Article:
I did an interview today with Diana from “Save the Songwriter”, and she said it was OK to republish some of it here:
Q. Not every good performer is a good writer, nor is every good writer a good performer. Do you have any suggestions as to how a writer (i.e. lyricist and/or composer) should proceed in order to get their songs covered?
Work backwards. See sivers.org/call-the-destination and sivers.org/get-specific.
First, figure out exactly who should be recording your song. Do your research and find out what songs that artist has recorded by other writers. Then Google those songwriters and song titles to see if interviews have revealed how that writer got that cut.
If nothing is found online, ask Diana if you can contact the writer in the name of “Save the Songwriter” to interview them about how that artist chose to record their song.
Once you've done this research (which really only took you an hour, tops) write down at least five different ways you can reach this artist the way they like to be reached. Don't stop at one idea. Come up with five and do at least three of them. Persistence really pays off.
Q. While becoming known is a desireable goal for a performer, many excellent songwriters will never be famous, nor is that necessarily a goal. How do you suggest a songwriter proceed in order to have their songs covered and develop a source of income?
Be where music is being made.
I used to work at Warner/Chappell Music Publishing in New York City. One of our most successful writers was only a lyrics-and-melody guy. So he would hang out at studios where many of the producer types, especially in R&B, had leftover grooves and tracks that they had never turned into songs. He'd just say, “Toss me your leftovers. Let me see if I can turn it into something even more valuable for you. If you don't like my ideas, no problem, it's still your track.” He'd just take home a copy of their groove/track for the night and sing to it, seeing if he could turn into into a cool song. About one out of every five songs he co-wrote like this was impressive enough that the producer liked it, and would often get it cut by whatever artist he was working with.
On the flip side, if you're more of a music-only person, not so into writing lyrics or melodies, co-write with recording artists, letting them come up with the words and melody to your tracks. They'll be happier with that because they can sing words they wrote, and the song is almost sure to be cut that way.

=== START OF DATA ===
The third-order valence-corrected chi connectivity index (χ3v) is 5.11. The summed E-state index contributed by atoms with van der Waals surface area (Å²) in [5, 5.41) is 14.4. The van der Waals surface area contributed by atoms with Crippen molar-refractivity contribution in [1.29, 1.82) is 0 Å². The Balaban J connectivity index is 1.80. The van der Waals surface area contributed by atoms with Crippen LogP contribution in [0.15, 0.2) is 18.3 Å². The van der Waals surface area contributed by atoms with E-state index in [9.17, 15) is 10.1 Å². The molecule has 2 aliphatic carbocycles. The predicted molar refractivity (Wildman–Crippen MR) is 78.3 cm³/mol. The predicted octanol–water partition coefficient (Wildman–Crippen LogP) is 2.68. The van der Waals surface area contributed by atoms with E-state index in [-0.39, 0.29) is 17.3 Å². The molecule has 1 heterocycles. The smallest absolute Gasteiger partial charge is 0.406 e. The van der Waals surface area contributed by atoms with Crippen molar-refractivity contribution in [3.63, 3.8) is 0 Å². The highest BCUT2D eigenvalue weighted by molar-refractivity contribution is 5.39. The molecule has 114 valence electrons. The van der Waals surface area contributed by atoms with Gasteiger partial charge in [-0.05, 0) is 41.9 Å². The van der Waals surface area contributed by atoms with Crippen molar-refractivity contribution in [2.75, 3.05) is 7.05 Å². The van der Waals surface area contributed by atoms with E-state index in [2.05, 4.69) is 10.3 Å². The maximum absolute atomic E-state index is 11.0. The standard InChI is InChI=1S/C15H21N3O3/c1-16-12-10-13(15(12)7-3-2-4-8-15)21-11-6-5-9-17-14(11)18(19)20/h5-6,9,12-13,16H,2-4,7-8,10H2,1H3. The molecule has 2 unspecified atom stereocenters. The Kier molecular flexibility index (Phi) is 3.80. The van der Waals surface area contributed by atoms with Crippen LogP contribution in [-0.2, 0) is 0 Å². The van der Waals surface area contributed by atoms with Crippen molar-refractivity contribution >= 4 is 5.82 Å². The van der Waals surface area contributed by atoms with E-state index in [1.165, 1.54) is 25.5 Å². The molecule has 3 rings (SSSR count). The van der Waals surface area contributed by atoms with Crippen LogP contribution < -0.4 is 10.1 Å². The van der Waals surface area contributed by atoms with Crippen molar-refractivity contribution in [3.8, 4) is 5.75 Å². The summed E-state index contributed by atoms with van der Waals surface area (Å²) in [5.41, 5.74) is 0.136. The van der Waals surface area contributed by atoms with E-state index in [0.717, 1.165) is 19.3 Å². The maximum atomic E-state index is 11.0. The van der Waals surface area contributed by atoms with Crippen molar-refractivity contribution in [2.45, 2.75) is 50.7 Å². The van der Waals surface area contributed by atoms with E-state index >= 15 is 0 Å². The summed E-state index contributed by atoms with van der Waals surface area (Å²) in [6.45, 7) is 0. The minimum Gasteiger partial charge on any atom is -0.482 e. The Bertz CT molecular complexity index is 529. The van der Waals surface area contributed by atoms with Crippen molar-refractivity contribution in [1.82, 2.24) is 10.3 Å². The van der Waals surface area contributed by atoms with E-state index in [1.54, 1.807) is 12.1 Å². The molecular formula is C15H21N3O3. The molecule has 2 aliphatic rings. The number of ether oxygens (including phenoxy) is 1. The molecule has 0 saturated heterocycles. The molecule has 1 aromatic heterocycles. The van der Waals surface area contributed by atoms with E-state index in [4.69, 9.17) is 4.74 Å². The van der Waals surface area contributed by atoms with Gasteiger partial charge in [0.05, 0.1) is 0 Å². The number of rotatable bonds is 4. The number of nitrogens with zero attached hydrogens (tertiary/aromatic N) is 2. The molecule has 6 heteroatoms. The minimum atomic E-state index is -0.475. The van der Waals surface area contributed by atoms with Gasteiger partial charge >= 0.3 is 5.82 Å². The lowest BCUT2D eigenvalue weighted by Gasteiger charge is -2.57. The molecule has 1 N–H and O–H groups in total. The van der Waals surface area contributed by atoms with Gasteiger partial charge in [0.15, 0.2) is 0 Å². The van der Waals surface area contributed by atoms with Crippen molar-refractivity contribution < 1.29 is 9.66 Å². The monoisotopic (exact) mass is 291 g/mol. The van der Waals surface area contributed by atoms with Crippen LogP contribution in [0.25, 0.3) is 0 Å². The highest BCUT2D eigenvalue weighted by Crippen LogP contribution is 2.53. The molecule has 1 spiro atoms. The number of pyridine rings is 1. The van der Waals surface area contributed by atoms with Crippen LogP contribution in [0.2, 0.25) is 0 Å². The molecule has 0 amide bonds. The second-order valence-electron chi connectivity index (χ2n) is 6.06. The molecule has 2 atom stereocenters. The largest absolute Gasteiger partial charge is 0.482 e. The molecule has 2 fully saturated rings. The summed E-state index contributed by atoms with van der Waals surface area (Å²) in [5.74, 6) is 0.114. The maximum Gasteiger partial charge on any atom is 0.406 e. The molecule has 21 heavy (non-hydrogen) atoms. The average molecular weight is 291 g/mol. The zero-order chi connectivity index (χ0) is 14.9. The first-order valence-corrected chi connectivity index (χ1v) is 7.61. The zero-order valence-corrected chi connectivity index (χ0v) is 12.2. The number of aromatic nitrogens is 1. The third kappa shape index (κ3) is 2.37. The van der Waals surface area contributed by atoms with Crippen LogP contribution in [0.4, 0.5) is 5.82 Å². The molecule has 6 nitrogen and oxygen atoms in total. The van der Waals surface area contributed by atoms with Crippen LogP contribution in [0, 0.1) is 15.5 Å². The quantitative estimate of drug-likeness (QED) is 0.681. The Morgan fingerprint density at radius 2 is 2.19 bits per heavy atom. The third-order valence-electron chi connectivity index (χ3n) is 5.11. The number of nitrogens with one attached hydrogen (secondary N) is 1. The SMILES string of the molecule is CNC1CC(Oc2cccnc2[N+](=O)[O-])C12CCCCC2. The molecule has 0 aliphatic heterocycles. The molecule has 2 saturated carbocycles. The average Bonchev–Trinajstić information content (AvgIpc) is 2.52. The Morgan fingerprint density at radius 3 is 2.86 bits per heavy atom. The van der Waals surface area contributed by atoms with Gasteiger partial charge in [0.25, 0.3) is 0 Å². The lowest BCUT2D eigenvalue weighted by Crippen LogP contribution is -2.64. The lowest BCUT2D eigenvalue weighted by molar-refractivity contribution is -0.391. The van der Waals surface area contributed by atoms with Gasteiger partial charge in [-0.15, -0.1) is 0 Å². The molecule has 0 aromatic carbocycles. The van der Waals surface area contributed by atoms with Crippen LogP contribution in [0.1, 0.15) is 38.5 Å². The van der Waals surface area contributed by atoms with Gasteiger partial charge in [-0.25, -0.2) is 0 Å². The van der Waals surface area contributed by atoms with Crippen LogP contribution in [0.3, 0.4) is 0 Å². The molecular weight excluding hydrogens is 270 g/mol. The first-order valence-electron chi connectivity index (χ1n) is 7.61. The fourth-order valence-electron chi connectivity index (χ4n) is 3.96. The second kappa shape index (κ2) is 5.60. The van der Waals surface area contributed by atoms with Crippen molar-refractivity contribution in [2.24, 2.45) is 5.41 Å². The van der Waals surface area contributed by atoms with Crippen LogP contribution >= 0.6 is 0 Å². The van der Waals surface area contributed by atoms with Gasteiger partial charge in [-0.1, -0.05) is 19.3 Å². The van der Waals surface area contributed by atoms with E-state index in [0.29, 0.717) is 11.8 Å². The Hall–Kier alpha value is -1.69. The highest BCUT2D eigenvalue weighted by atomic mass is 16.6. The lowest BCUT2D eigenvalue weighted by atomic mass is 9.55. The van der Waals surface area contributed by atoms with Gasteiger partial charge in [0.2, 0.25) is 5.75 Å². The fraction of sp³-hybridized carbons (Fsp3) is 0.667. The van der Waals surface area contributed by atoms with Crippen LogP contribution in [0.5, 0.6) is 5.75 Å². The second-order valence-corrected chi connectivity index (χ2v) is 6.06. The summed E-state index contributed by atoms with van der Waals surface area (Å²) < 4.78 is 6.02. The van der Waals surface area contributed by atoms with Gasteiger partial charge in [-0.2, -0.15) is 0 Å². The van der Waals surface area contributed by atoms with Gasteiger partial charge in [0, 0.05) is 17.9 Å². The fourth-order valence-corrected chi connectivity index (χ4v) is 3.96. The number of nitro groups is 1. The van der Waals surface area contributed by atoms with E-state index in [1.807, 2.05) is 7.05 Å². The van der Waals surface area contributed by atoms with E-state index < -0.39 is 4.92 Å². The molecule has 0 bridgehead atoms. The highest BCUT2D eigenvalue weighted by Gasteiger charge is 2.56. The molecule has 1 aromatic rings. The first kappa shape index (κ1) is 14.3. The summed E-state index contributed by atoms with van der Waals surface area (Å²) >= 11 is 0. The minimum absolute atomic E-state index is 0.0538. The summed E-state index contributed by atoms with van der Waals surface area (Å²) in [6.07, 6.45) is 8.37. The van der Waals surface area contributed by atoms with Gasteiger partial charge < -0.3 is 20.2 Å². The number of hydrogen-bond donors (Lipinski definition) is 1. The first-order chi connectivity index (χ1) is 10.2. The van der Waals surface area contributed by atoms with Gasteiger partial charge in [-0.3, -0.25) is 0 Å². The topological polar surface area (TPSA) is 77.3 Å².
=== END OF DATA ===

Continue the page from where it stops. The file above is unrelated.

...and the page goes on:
Q: What words of advice do you have for the new, up-and-coming songwriter?
Commit to constantly improving.
Don't think your songs are etched in stone. Every song can be improved. Changing a single note or word can make or break a song.
Read all songwriting books. Read Paul Zollo's interviews with the legendary songwriters. Read Jack Perricone's book about melody. Read slowly, thinking how these ideas can not only inspire new songs, but improve your existing songs.
Never underestimate the power of an arrangement. Prince's song “Kiss” is loved by millions because it had such a unique arrangement. If it had been a typical bar-band blues arrangement (the chords are just a I-IV-V blues) - it would have been unimpressive.
Maybe you've got great songs that aren't getting the attention they deserve because you didn't continue your creativity into the arrangement and instrumentation. People think they can hear though things like that, but they usually can't, so it's up to the writer. Maybe try never calling a song done until you've recorded it in five radically different arrangements.
Which comes to the last point : have a home studio. If you need to spend a ton of money at someone else's studio every time you want to record your songs, it'll hold you back. Spending just $1000 on equipment (decent mic, compressor, input adaptor, and software), then taking even 10 hours to learn how to run your home multi-track studio setup well, will pay off immensely.